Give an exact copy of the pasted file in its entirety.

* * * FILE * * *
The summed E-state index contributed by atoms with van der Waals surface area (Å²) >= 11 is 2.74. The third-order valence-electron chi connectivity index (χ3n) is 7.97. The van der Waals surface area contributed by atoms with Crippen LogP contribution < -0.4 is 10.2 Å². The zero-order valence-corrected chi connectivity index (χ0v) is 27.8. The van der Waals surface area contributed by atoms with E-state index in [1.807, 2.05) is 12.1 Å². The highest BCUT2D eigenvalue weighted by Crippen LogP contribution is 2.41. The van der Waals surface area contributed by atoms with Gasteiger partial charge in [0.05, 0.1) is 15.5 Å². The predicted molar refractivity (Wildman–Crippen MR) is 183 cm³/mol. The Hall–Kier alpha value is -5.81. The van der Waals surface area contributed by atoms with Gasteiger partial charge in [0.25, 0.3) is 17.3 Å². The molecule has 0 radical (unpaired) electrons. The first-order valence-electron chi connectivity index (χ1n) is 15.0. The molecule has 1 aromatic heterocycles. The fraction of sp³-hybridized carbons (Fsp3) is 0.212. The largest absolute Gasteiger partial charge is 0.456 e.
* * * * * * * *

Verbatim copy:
The summed E-state index contributed by atoms with van der Waals surface area (Å²) >= 11 is 2.74. The third-order valence-electron chi connectivity index (χ3n) is 7.97. The van der Waals surface area contributed by atoms with Crippen LogP contribution < -0.4 is 10.2 Å². The zero-order valence-corrected chi connectivity index (χ0v) is 27.8. The van der Waals surface area contributed by atoms with E-state index in [1.807, 2.05) is 12.1 Å². The highest BCUT2D eigenvalue weighted by Crippen LogP contribution is 2.41. The van der Waals surface area contributed by atoms with Gasteiger partial charge in [0.05, 0.1) is 15.5 Å². The predicted molar refractivity (Wildman–Crippen MR) is 183 cm³/mol. The Hall–Kier alpha value is -5.81. The van der Waals surface area contributed by atoms with Gasteiger partial charge in [0.25, 0.3) is 17.3 Å². The molecule has 0 radical (unpaired) electrons. The first-order valence-electron chi connectivity index (χ1n) is 15.0. The molecule has 1 aromatic heterocycles. The fraction of sp³-hybridized carbons (Fsp3) is 0.212. The largest absolute Gasteiger partial charge is 0.456 e.